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Seeing more coyotes on the Cape and South Coast? Here's why

eastern coyote
Bill Byrne
eastern coyote

If you’ve heard about coyote sightings on Cape Cod in the last few weeks — perhaps in unexpected places — a state biologist says there are reasons for that.

“This is a peak in the year, in terms of the number of full-size, or nearly full-size, coyotes that are out on the landscape,” said Dave Wattles, the state’s top biologist for fur-bearing animals.

Some of the pups born this spring will stay with their parents for another year and help raise next year’s pups. But others are ready to disperse and find their own territory — and that’s likely what they’re doing now, he said.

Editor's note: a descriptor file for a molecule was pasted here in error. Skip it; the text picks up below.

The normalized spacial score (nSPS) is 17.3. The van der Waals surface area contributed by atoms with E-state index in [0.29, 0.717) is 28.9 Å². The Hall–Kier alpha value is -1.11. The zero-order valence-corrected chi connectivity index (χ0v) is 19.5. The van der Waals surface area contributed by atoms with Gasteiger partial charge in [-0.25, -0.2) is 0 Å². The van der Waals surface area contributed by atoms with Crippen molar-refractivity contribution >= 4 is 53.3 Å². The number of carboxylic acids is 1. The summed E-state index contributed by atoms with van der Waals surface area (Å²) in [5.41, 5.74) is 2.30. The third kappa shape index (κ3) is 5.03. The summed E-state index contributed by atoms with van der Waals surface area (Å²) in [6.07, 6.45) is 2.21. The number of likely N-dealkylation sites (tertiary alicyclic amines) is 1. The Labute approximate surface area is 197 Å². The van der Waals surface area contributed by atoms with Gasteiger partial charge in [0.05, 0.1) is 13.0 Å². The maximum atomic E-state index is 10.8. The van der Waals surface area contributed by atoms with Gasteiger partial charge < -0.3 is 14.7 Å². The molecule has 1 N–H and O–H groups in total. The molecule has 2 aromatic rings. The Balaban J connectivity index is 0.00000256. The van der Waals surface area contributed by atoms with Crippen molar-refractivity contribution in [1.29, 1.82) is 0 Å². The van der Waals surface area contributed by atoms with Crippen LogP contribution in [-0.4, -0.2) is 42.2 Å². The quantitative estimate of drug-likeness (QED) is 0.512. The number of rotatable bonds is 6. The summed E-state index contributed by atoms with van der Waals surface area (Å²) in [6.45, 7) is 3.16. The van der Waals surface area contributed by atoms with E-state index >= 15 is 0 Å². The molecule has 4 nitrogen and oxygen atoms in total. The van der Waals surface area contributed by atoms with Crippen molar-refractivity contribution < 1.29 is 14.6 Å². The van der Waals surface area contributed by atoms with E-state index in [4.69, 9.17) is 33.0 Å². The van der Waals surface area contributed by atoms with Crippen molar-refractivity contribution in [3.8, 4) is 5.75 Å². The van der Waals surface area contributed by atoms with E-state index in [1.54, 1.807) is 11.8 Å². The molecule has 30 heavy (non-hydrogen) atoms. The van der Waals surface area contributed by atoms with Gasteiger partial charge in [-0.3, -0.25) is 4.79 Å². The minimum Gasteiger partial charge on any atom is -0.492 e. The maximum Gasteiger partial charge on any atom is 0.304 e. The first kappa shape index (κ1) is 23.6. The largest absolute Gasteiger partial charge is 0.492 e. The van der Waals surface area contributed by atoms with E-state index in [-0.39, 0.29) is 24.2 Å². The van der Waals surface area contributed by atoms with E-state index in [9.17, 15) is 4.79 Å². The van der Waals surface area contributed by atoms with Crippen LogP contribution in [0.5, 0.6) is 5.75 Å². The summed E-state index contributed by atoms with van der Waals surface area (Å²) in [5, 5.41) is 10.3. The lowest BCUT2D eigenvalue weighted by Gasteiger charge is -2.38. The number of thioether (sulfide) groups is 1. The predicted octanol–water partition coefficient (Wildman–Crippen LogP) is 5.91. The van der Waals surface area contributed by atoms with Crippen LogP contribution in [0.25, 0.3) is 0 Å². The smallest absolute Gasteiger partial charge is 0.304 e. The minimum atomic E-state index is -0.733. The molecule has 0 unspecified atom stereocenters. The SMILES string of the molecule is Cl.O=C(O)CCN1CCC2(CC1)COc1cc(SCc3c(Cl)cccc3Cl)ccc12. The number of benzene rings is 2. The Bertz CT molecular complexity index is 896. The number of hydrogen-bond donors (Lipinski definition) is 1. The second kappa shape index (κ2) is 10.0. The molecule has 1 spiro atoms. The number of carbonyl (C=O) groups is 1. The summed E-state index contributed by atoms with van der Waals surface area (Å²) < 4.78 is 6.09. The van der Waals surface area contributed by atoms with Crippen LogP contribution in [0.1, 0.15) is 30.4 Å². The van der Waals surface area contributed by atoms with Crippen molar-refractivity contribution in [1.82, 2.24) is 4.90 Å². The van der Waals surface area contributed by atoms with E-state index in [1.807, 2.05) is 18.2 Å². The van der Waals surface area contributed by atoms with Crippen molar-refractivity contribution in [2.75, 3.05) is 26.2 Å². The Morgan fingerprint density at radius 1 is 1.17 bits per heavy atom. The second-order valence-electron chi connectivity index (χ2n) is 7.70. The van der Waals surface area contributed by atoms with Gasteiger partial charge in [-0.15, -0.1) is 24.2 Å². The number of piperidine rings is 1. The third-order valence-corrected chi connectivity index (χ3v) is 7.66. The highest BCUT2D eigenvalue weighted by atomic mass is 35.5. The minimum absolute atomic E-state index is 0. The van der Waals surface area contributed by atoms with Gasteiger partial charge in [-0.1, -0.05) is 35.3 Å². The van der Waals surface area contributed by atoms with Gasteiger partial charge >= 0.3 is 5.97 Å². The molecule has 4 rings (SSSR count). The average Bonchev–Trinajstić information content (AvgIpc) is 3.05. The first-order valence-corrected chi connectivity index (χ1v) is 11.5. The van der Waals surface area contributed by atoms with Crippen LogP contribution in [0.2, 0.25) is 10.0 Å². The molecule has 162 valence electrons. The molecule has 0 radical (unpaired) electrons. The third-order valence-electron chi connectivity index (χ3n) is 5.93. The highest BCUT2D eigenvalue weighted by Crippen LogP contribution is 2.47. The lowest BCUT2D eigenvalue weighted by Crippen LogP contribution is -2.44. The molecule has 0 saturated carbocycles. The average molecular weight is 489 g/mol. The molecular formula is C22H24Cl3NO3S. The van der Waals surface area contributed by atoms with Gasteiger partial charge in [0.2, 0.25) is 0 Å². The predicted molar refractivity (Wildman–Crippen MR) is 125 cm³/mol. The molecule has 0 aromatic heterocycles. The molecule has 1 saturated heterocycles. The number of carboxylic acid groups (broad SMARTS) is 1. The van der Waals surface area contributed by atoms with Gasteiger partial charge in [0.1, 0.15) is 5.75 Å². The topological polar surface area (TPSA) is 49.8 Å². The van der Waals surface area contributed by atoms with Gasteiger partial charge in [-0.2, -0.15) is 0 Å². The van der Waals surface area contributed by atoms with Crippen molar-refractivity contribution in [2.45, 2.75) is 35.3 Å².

“Either they're just more active because they're older, or they're dispersing and they're out on their own,” he said.

Although Massachusetts has recorded a slight uptick in coyote sightings in recent weeks, Wattles said the coyote population here isn’t rising significantly; it’s actually stabilized.

When the modern population of coyotes first arrived in Massachusetts in the 1950s, their numbers grew rapidly, he said. Now, coyotes are competing for limited resources.

“So the female may not be in as good body condition, so she doesn't produce as many pups,” he said. “Overall pup survival may decrease, so the population doesn't increase at the same level as it would have historically.”

Jennette Barnes is a reporter and producer. Named a Master Reporter by the New England Society of News Editors, she brings more than 20 years of news experience to CAI.